complications, we ended up in Sweden. Four years later I left Europe to follow a
young American lady I met in Stockholm; her name was Arlene Klasky, and she
lived in Los Angeles. I started to learn English, and when I could understand
the lyrics to Frank's music I truly realized that he was a genius. I laughed so
hard to songs like "Dinah-Moe Humm," "Dirty Love,"
"Don't Eat the Yellow Snow," "Stink Foot," and "Harder
Than Your Husband." When I arrived in LA I wrote letters to my friends back
in Europe that now I was finally living in the same city as Frank Zappa. Arlene
and I started a small animation company called Klasky-Csupo Inc. The studio
became very successful, and we started to animate The Simpsons. Matt Groening,
the creator, and I were talking about our love for Frank Zappa's music and we
both fantasized how great it would be if we could get Frank to do the scoring.
We couldn't convince the producers of the show, and they went with Danny Elfman
instead. After The Simpsons got on the air, our talent agency informed us that
one of their clients, Frank Zappa, was a really big fan of the show. I told the
agent that we were at least as much fans of his music, and if Frank would like
to meet with us and visit the studio we would be honored.
A few hours later, Frank Zappa with his whole family
arrived at my office in Hollywood. My heart was pounding so hard, like one of
his drum solos. I told him about my admiration for his work, and after he shook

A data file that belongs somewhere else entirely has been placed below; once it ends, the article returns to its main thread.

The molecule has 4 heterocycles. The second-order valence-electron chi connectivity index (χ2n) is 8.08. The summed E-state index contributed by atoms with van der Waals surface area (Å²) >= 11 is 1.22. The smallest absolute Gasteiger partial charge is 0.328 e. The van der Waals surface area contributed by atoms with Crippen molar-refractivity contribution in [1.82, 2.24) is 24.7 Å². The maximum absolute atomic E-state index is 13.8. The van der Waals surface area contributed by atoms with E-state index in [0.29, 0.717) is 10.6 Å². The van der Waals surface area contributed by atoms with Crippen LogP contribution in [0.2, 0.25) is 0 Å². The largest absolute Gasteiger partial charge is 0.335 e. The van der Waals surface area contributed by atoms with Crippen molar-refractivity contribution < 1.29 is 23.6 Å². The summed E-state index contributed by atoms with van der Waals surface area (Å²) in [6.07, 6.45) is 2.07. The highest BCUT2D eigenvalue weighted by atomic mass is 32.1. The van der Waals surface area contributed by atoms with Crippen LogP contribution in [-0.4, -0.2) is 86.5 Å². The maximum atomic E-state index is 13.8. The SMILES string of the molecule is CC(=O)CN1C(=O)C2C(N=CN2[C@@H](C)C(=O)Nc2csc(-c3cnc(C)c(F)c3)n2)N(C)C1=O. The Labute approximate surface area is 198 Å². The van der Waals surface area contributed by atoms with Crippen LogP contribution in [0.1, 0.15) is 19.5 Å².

hands with over a hundred artists in the studio, he invited me up to his house.
I knew he was living somewhere up in the Hollywood Hills, but I did not realize
until he give me his address that he lived only a few blocks away from my house.
Not only did I live In the same city as Frank Zappa, but almost on the same
street, two minutes away. Pretty spooky, isn't it? So our friendship began. I
got to know his loving family: wife Gail, daughters Diva and Moon, sons Dweezil
and Ahmet. Frank and I talked many endless hours about animation, music and
politics. We laughed a lot, and I found Frank to be one of the most intelligent,
friendly and humorous people I ever met. My dream came true when Frank agreed to
supply music to our new animated show, Duckman. Me and Frank Zappa on the same
project! We even convinced his son Dweezel to be one of the voices on the show.
Frank also made me very happy when he asked me to design an album cover for his
Lost Episodes CD. It's still not out yet, and it won't be in the stores until
early '96 as a Rykodisc release.
One Friday night in the fall of 1991, Frank invited me and
Arlene, along with a colleague of mine, Larry LeFrancis, to his recording studio
to play his new composition that he was working on with the Synclavier. Frank's
wife Gail walked in the room too, and before the demonstration, Frank told us
that he had cancer and had a maximum of two more years to live. Then he pushed a
button on his computer, and the most incredibly beautiful music came out of the
six Yamaha speakers that surrounded us. I had to turn away because tears came to
my eyes, and I listened to the song for over ten minutes with tears running down
my face. Frank noticed, and at the end of the song he said, "Don't worry,
I'm not in the box yet......" The music that we had just heard then was
named "N-Lite," from the release Civilization Phase III. He spent the
next two years putting his recordings in order. He was composing new songs,
working with international music talent on some new orchestral pieces, remixing
old songs, and making sure that after he was gone everything would be finished
up and organized so his work could reach his fans in the way he wanted it to
sound. He worked up until the last minute, until he left us in December Of 1993.
He also left a legacy after him. His music and his spirit will live forever, and
I know people will soon give him the credit he has always deserved. Frank Zappa
was the greatest, most often misunderstood, and most innovative composer of our